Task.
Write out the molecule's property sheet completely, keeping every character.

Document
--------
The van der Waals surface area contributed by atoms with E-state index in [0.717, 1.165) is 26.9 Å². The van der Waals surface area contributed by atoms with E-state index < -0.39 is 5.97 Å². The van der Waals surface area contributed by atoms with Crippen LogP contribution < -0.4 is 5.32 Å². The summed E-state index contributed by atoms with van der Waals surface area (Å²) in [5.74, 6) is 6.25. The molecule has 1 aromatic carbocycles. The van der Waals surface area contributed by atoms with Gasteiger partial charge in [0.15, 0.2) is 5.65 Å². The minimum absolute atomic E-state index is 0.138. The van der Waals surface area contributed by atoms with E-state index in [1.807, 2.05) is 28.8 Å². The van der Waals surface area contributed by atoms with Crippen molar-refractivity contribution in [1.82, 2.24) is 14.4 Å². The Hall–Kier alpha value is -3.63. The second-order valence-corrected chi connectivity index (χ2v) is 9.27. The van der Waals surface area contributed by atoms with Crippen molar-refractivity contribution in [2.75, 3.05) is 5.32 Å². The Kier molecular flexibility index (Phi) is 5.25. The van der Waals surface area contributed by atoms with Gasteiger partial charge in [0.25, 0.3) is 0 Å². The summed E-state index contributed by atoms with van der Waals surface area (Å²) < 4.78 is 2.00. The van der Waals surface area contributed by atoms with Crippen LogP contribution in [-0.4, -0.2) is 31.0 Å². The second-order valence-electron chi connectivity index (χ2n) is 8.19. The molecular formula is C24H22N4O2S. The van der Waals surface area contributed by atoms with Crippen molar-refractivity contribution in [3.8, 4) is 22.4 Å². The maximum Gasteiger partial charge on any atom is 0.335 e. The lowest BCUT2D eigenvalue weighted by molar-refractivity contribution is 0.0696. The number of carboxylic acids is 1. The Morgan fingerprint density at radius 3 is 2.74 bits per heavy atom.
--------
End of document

The van der Waals surface area contributed by atoms with E-state index in [0.717, 1.165) is 26.9 Å². The van der Waals surface area contributed by atoms with E-state index < -0.39 is 5.97 Å². The van der Waals surface area contributed by atoms with Crippen LogP contribution < -0.4 is 5.32 Å². The summed E-state index contributed by atoms with van der Waals surface area (Å²) in [5.74, 6) is 6.25. The molecule has 1 aromatic carbocycles. The van der Waals surface area contributed by atoms with Gasteiger partial charge in [0.15, 0.2) is 5.65 Å². The minimum absolute atomic E-state index is 0.138. The van der Waals surface area contributed by atoms with E-state index in [1.807, 2.05) is 28.8 Å². The van der Waals surface area contributed by atoms with Crippen molar-refractivity contribution in [1.82, 2.24) is 14.4 Å². The Hall–Kier alpha value is -3.63. The second-order valence-corrected chi connectivity index (χ2v) is 9.27. The van der Waals surface area contributed by atoms with Crippen molar-refractivity contribution in [2.75, 3.05) is 5.32 Å². The Kier molecular flexibility index (Phi) is 5.25. The van der Waals surface area contributed by atoms with Gasteiger partial charge in [0.25, 0.3) is 0 Å². The summed E-state index contributed by atoms with van der Waals surface area (Å²) < 4.78 is 2.00. The van der Waals surface area contributed by atoms with Crippen LogP contribution in [-0.4, -0.2) is 31.0 Å². The second-order valence-electron chi connectivity index (χ2n) is 8.19. The molecular formula is C24H22N4O2S. The van der Waals surface area contributed by atoms with Crippen molar-refractivity contribution in [3.8, 4) is 22.4 Å². The maximum Gasteiger partial charge on any atom is 0.335 e. The lowest BCUT2D eigenvalue weighted by molar-refractivity contribution is 0.0696. The number of carboxylic acids is 1. The Morgan fingerprint density at radius 3 is 2.74 bits per heavy atom.